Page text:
A few days earlier the workers of a glove factory in the Amazonas state were threatened with arrest after a few weeks of occupying the Mi Guante installations, which had been closed and abandoned by the bosses. We should also remember the battle of the workers of Snack's America Latina, particularly in Lara and the Aragua plants, in which once again the Venezuelan justice system has shown it is at the service of the capitalist class. What we are witnessing is a recovery of the workers' struggles all over the country. And although so far these have been isolated cases, they highlight the role of the working class in this revolutionary process.

Contradictions of capitalism become more acute

Recently president Chavez warned CANTV, Venezuela's leading telephone company that, "CANTV must recognise the debts to its workers... because if it does not, regardless of how powerful its bosses think they are, we will have to apply the sword and the acid of the law". He made this statement during a ceremony where the state was paying up its back debts to the former workers of the Maiquetia airport. This was a measure similar to what the Supreme Court of Justice was asking of CANTV. After the news of this statement, CANTV shares in the Caracas stock exchange fell dramatically by 12%. Chavez said that the company owes 279 million dollars to its pensioned workers and that the decision of the high tribunal was aimed at giving back the right to a "decent pension" to the CANTV workers.

On Wednesday 21, president Chavez announced the revocation of all concessions to foreign companies operating in national mines. "I want to tell the country that on the road of recovering Venezuela's economic sovereignty we will continue to advance in a firmer and more precise way. Recently, for instance, we took the decision, after looking carefully into it, to cancel all mining concessions. We will not give the multinationals any more concessions. No, no, no. They are fooling us", said Chavez. The share prices of Cystallex International fell by 44% on the Canadian market, to 1.2 dollars, its lowest level since June 2003, while shares of other mining companies with a presence in the country such as Gold Reserve and Bolivar Gold, fell by 28% and 13% the following day.

Price controls, particularly in the food sector, have not stopped inflation; on the contrary, it has been the regulated products that have suffered the highest price increases. This is despite the concessions made by the government in relation to beef and other products that the employers had been hoarding or for which they had imposed higher prices without any government reaction, with the exception of some complaints by the president on one of his Sunday TV programmes. The expropriation of the Promabasa silos, which were being dismantled by Empresas Polar, was used as an excuse to provoke an artificial scarcity of maize products (flower for arepas, etc).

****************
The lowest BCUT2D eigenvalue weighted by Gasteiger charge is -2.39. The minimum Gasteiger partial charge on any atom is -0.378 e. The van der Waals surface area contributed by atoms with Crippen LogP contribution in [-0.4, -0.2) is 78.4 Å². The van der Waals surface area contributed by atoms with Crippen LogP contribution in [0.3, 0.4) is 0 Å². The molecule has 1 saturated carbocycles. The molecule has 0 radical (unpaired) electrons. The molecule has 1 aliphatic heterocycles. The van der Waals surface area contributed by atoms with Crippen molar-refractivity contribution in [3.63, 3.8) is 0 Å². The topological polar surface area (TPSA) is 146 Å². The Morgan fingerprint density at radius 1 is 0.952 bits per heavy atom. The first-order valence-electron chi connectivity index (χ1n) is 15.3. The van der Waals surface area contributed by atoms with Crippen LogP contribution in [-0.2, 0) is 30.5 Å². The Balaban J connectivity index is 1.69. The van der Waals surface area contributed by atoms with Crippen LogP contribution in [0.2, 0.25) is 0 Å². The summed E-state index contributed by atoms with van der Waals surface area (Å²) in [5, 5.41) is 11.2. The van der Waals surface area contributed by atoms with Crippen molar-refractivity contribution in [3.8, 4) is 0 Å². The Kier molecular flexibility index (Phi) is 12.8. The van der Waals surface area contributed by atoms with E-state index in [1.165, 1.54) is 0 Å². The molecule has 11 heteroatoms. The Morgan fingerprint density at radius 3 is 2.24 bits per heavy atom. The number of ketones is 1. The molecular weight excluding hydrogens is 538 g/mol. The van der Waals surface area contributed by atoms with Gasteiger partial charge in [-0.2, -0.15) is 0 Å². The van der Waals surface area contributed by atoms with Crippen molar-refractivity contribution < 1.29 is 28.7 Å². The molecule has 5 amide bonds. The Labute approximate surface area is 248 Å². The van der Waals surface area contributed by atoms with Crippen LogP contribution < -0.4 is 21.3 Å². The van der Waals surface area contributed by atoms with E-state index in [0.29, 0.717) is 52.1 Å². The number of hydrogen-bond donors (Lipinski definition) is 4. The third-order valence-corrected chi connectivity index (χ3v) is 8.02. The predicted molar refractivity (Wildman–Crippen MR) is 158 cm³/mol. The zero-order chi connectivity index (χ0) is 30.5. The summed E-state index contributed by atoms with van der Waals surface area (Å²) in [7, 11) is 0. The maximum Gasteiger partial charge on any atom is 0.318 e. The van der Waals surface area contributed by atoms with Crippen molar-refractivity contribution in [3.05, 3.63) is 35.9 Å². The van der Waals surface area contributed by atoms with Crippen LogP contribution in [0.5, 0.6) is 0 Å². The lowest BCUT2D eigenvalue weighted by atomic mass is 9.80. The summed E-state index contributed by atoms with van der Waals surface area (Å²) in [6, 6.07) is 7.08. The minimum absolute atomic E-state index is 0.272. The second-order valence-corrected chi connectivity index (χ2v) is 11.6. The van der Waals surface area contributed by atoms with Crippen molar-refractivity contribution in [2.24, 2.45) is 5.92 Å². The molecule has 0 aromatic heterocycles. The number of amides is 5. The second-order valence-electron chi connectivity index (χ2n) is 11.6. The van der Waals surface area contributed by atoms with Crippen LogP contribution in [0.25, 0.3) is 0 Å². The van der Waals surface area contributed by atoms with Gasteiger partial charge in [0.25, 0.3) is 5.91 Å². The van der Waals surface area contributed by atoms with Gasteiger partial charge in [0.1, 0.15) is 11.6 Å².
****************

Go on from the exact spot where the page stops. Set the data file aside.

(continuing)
The only road to Socialism of the XXI century

We are witnessing an offensive of the National Government against the landowners and capitalists, although so far this has only been partial, and this is obviously met with sympathy and support on the part of workers and peasants. The oligarchy is conducting a hysterical campaign in the bourgeois media about the sacred right of private property, that according to them is being violated by the National Government. These parasites and speculators who "defend" national wealth by taking their money out of the country or by keeping their factories and land idle, now complain because the Bolivarian government is taking from them what does not belong to them, but belongs to the workers and the people, and that they are incapable of putting to use. The capitalists cannot take the country forward. It is only the working class and the peasants that can do this, and this is being demonstrated by the workers of Invepal, Alcasa and thousands of peasant cooperatives up and down the country.

All these are enormous steps forward, but the government must not stop here. Venezuela cannot advance while the land, factories and banks are in the hands of the capitalists. The solution to the problems of the Venezuelan people can only be found on the basis of state ownership of the means of production and the democratic planning of the economy instead of the chaos and anarchy generated by capitalism. This is the only possible way of having real economic development in the face of economic sabotage on the part of the landowners and capitalists. This is also the only way to build "Socialism of the XXI century."